Reinald Werrenrath

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Reinald Werrenrath (August 7, 1883 – September 12, 1953) was an American baritone opera singer, who also recorded popular songs and appeared regularly on radio in the early decades of the twentieth century.


He was born in Brooklyn, New York, the son of George Werrenrath, an operatic tenor born in Denmark. He studied at New York University, and made his operatic debut in 1907 in Die Meistersinger.[1] He also recorded for Edison Records in 1907, before a long recording career with Victor Records. He sang on several hundred Victor recordings between 1906 and 1929, both as a soloist and as part of vocal ensembles such as the Orpheus Quartet.[2][3] His most commercially successful recordings included "As Long As The World Rolls On" (1907), "Hello Frisco!" (from "Ziegfeld Follies of 1915"), and "Smilin' Through" (1919).[2]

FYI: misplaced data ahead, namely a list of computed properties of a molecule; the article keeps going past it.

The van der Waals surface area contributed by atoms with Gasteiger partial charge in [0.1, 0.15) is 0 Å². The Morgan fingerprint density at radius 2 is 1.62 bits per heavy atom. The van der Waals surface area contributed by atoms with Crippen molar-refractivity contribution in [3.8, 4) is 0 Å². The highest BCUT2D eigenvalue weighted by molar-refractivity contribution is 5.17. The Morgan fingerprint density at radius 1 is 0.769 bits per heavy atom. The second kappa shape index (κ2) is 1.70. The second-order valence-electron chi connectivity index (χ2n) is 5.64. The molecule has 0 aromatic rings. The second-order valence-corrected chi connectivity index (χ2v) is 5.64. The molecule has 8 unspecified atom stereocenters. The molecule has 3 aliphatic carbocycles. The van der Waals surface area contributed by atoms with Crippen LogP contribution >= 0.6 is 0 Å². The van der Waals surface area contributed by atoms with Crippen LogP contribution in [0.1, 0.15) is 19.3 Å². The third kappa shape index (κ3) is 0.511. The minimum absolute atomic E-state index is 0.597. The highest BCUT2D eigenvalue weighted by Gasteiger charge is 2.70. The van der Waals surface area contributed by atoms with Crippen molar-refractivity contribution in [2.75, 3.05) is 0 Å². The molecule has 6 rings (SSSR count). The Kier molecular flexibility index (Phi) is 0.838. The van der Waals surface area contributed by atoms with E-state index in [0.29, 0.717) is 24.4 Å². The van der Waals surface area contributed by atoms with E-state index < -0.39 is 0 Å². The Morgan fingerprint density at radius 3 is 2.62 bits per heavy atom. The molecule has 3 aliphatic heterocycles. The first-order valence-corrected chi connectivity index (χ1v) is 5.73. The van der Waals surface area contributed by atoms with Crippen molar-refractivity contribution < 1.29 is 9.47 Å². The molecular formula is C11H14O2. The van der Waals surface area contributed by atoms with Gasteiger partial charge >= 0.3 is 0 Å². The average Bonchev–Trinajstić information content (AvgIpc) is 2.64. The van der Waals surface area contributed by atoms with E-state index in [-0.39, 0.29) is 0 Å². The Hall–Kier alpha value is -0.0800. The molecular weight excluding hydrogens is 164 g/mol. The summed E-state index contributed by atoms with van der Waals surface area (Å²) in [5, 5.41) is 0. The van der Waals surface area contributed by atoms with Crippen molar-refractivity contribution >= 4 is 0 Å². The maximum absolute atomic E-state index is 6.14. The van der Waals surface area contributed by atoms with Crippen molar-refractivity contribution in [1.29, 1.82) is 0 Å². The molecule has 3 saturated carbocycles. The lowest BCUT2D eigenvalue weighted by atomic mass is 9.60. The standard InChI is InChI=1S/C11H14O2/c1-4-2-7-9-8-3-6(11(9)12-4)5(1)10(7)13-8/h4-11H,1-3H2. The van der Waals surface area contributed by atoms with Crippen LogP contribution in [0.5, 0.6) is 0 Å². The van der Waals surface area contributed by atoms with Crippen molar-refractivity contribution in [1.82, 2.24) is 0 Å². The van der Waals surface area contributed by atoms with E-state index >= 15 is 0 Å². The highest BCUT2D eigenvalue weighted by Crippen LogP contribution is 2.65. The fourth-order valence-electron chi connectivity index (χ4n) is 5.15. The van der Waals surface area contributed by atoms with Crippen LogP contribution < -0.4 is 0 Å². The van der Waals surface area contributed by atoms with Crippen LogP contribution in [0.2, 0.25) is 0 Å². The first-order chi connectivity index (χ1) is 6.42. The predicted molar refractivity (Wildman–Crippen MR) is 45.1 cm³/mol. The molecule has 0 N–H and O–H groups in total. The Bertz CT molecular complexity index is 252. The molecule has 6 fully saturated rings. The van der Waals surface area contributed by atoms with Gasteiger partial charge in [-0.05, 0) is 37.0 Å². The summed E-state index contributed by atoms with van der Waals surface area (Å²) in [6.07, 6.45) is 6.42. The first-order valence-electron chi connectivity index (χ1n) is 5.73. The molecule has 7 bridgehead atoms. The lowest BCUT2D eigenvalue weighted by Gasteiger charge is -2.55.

Werrenrath made his debut at the Metropolitan Opera in 1919, in Pagliacci, in a cast that also included Enrico Caruso.[1] He also toured widely, and made over 3,000 concert appearances.[2] He was one of the first singing stars to appear regularly on radio, notably on radio station WEAF in New York. In 1930, he made a private recording of Christmas greetings accompanied by Harpo Marx and others.[4] In 1932, he became a member of NBC's music staff, and in later years devoted himself mainly to teaching, at the Peabody Conservatory in Baltimore, Maryland and elsewhere.[3] He also ran a regular summer music school at Chazy Lake, New York.[1]

He was married three times. He died in 1953 in Plattsburgh, New York, after suffering a heart attack while at Chazy Lake.[1]


  1. ^ a b c d Obituary, New York Times, 13 September 1953, reprinted at Retrieved 15 May 2013
  2. ^ a b c Whitburn, Joel (1986). Pop Memories 1890-1954: The History of American Popular Music. Menomonee Falls, Wisconsin: Record Research, Inc. p. 445. ISBN 0-89820-083-0. 
  3. ^ a b Library of Congress: National Jukebox. Retrieved 15 May 2013
  4. ^ National Education Solutions: Alexander Woollcott, Harpo Marx, Reinald Werrenrath. Retrieved 15 May 2013

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